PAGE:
Symptom-Specific Reflective Function as a Potential Mechanism of Interpersonal Psychotherapy Outcome: A Case Report
How psychotherapies work is unclear.
Symptom-specific reflective function may explain the effectiveness of interpersonal psychotherapy (and other affect-focused therapies) in treating patients with psychiatric disorders.
Matthew, a 42-year-old gay African American veteran, lived alone. His past depression and posttraumatic stress disorder (PTSD) had responded to prior psychotherapy. He sought additional treatment after anxiety and depressive symptoms worsened following an incident 6 months earlier. Matthew had gone to a bar with coworkers—a rarity for him—at their encouragement. The bar was in a rough neighborhood, and Matthew felt uncomfortable. He recalled (some details were hazy after drinking) two male coworkers accosting him as he headed to the bathroom several hours into the gathering. The bathroom was secluded, near a rear exit. Hurling homophobic slurs, the men groped Matthew, pushing him outside into a dark, empty parking lot. Matthew was frightened. Interrupted when a police car passed nearby, the assailants retreated inside the building. Matthew fled home.
Matthew quit his job by phone the next day without disclosing why. He did not return coworkers’ phone calls and abruptly withdrew from friends and social activities. He stayed home, playing with his dog, watching TV, halfheartedly applying for jobs, and drinking more than previously. Matthew supported himself on dwindling savings and accepted his stepfather’s financial assistance.
Matthew described a traumatic upbringing. His parents had divorced when he was 5 years old. His mother left him with his father and stepmother for health and financial reasons. His father was distant, and his stepmother was physically and emotionally abusive. In his teens, Matthew returned to live with his mother, who had recovered her health and remarried. Matthew’s stepfather was “a tough love kind of guy.” Although self-identifying as gay as a teen, Matthew hid this identification; his mother and stepfather attended a traditional Baptist church hostile toward homosexuality. When he eventually came out to them, they were accepting, but his sexuality remained a source of tension and unease.
Matthew joined the military at age 18, seeking a better future. Big, strong, and physically fit, Matthew entered an elite unit and rose quickly in rank. During 10 years in the service, he carefully hid his sexual identity from all but a few close friends. During multiple deployments, Matthew experienced combat and traumatic loss and witnessed homophobia: in one upsetting incident, he watched passively as fellow servicemembers mocked and physically mistreated a gay Iraqi national. Matthew developed PTSD symptoms toward the end of his service and was ridiculed in his unit when he sought psychiatric help. He left the military feeling shame and grief, although his depressive and PTSD symptoms improved with time and supportive psychotherapy. The intersection of Matthew’s sexual and military identities—being gay yet feeling he could not be open and had to hide it—may well have heightened his shame.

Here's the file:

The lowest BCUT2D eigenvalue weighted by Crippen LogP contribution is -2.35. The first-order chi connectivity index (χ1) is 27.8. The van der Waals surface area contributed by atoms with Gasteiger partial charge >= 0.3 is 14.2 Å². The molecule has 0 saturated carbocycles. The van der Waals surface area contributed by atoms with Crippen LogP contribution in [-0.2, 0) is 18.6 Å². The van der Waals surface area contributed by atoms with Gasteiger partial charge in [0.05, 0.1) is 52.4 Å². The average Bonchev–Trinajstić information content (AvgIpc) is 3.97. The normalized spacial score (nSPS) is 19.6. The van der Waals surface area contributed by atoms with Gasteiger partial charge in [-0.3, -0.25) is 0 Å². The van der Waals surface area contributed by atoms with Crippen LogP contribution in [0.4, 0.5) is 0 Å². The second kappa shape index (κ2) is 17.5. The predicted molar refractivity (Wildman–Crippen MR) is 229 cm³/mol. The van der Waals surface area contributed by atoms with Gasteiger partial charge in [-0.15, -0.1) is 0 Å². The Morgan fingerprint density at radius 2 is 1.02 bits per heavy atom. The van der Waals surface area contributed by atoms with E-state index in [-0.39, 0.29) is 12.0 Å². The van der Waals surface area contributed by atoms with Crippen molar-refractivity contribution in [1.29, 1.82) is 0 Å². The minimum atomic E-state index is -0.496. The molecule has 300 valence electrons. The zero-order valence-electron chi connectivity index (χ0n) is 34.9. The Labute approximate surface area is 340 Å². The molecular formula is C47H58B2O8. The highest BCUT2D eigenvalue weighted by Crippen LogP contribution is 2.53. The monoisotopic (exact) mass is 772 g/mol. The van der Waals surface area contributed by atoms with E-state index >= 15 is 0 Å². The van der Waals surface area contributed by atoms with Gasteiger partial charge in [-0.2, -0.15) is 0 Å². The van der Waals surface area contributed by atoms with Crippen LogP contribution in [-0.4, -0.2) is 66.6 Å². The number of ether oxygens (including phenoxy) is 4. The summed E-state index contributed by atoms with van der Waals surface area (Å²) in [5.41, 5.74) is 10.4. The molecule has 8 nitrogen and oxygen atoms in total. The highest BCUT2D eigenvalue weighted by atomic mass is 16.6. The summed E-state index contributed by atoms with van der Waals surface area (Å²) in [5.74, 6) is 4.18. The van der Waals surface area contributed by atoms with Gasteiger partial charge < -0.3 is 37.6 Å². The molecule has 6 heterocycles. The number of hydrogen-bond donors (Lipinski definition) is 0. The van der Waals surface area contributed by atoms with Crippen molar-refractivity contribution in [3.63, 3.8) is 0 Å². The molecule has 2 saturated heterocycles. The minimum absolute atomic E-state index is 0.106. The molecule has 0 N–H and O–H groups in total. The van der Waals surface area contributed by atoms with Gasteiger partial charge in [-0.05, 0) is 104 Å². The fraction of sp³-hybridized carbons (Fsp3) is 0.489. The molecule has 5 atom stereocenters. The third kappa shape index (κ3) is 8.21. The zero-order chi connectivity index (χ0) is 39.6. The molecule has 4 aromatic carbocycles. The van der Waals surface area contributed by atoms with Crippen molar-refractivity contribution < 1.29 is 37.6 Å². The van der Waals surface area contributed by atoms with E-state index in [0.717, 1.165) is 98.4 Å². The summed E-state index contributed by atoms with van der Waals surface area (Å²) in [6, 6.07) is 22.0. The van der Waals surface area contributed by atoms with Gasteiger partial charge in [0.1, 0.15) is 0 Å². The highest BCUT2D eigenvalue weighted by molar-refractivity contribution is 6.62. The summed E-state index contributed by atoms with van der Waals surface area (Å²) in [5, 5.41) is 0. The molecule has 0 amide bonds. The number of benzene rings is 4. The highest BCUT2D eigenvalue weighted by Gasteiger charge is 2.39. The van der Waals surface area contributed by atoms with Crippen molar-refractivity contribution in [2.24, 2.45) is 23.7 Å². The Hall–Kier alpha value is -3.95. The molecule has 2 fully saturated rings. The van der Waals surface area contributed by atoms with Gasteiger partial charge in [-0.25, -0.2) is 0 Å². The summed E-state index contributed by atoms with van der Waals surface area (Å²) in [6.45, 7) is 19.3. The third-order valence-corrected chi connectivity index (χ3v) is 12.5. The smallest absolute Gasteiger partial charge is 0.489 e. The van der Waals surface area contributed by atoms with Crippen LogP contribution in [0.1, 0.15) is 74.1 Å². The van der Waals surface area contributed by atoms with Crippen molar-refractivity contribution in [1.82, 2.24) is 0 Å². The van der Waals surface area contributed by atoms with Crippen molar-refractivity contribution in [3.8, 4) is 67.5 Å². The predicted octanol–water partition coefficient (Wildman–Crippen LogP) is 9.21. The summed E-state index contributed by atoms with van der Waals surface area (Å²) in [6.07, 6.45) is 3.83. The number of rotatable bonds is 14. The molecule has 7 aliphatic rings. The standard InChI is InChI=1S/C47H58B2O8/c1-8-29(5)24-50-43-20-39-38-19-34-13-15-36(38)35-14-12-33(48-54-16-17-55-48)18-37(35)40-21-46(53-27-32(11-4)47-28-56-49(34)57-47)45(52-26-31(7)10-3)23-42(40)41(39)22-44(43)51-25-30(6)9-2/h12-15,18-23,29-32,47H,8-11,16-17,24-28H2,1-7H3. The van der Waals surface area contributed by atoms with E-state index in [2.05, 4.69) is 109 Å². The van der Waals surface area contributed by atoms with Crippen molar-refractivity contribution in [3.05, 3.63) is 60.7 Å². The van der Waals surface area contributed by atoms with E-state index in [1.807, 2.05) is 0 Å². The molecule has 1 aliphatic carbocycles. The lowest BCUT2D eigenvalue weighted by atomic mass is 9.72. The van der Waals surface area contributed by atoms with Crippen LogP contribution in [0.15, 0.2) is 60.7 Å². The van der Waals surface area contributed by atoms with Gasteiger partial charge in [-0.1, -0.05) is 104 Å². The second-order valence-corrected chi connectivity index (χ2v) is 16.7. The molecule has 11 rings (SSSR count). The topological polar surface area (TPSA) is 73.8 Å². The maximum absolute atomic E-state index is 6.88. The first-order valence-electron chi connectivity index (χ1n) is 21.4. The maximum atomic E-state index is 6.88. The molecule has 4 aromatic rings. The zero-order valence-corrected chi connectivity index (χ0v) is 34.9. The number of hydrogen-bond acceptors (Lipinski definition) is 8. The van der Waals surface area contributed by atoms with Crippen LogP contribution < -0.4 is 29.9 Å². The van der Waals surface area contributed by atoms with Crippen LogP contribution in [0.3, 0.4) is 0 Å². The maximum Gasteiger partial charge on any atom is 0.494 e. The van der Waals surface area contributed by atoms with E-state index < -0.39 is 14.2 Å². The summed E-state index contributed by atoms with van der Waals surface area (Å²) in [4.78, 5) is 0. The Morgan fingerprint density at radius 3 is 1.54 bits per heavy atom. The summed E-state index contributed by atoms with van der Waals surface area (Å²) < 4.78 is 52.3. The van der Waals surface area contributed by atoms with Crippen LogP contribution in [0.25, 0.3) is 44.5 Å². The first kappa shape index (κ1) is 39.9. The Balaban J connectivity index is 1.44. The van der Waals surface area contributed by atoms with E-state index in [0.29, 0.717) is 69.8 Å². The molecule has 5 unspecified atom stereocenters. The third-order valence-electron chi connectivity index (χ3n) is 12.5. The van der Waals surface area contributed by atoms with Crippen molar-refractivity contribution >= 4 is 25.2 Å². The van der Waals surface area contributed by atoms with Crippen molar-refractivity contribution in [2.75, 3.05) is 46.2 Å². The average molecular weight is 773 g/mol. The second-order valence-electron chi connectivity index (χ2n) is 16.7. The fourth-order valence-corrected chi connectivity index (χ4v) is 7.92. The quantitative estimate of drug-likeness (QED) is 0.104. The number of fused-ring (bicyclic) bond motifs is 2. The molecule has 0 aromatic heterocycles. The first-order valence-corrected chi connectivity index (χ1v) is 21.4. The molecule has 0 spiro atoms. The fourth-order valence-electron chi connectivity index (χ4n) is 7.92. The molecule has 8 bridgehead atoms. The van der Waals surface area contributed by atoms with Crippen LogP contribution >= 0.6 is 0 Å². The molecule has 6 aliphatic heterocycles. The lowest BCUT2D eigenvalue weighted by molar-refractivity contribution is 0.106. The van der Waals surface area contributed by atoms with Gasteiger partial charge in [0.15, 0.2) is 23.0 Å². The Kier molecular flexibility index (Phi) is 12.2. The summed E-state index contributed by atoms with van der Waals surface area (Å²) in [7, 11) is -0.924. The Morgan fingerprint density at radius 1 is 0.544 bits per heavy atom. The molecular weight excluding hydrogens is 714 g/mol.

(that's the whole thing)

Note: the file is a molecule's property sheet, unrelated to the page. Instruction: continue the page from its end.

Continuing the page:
Upon entering interpersonal psychotherapy (IPT) after the bar incident, Matthew met criteria for severe PTSD and major depressive disorder: his Clinician-Administered PTSD Scale for DSM-5 (CAPS-5) (1) score was 46, and his 17-item Hamilton Depression Rating Scale (HAM-D) (2) score was 23 (Table 1). He reported depressed mood, anhedonia, nightmares, intrusive memories, insomnia, trouble concentrating, avoidance of trauma reminders, hypervigilance, heightened startle reflex, and feeling numb, worthless, guilty, and angry. His re-experiencing symptoms incorporated traumatic military losses, combat, and the bar incident. In his nightmares, people chased and tried to hurt him, and dead military comrades accused him of wasting his life while their lives had been snatched away. Certain smells and sights evoked the bar assault. He drank three to six beers most nights but denied alcohol-related symptoms.
|Instrument||Baseline||Week 4||Week 7||Week 14|
Assessment scores for a patient with major depression and posttraumatic stress disorder being treated with interpersonal psychotherapy
Large, youthful, pleasant, and soft-spoken, Matthew shrank into his chair, as if trying to occupy less physical space. He spoke quietly, moved without agitation, and made good eye contact. His mood was depressed and anxious, with muted, detached, but reactive affect. His thoughts were goal directed. He denied suicidal and homicidal ideation.
Editor's Note: This article is part of a special issue on interpersonal psychotherapy, guest edited by Frenk Peeters, M.D., Ph.D. Although authors were invited to submit manuscripts for the themed issue, all articles underwent peer review as per journal policies.